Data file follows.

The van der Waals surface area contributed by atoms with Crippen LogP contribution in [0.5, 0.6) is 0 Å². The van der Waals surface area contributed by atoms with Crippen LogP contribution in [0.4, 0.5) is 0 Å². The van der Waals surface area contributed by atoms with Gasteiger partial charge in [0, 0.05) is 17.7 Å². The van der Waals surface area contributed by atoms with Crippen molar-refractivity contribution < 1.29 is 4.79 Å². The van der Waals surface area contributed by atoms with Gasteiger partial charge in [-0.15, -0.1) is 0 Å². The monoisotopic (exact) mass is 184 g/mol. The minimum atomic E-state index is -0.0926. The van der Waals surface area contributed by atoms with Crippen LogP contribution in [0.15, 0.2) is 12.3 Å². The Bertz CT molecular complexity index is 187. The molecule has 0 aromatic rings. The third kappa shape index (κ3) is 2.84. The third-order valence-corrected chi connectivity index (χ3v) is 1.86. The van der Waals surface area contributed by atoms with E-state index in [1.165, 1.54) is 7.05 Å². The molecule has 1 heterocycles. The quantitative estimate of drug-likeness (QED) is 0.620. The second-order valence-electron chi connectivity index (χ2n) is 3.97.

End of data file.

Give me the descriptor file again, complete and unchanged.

The van der Waals surface area contributed by atoms with Crippen LogP contribution in [0.5, 0.6) is 0 Å². The van der Waals surface area contributed by atoms with Crippen LogP contribution in [0.4, 0.5) is 0 Å². The van der Waals surface area contributed by atoms with Gasteiger partial charge in [0, 0.05) is 17.7 Å². The van der Waals surface area contributed by atoms with Crippen molar-refractivity contribution < 1.29 is 4.79 Å². The van der Waals surface area contributed by atoms with Gasteiger partial charge in [-0.15, -0.1) is 0 Å². The monoisotopic (exact) mass is 184 g/mol. The minimum atomic E-state index is -0.0926. The van der Waals surface area contributed by atoms with Crippen LogP contribution in [0.15, 0.2) is 12.3 Å². The Bertz CT molecular complexity index is 187. The molecule has 0 aromatic rings. The third kappa shape index (κ3) is 2.84. The third-order valence-corrected chi connectivity index (χ3v) is 1.86. The van der Waals surface area contributed by atoms with E-state index in [1.165, 1.54) is 7.05 Å². The molecule has 1 heterocycles. The quantitative estimate of drug-likeness (QED) is 0.620. The second-order valence-electron chi connectivity index (χ2n) is 3.97.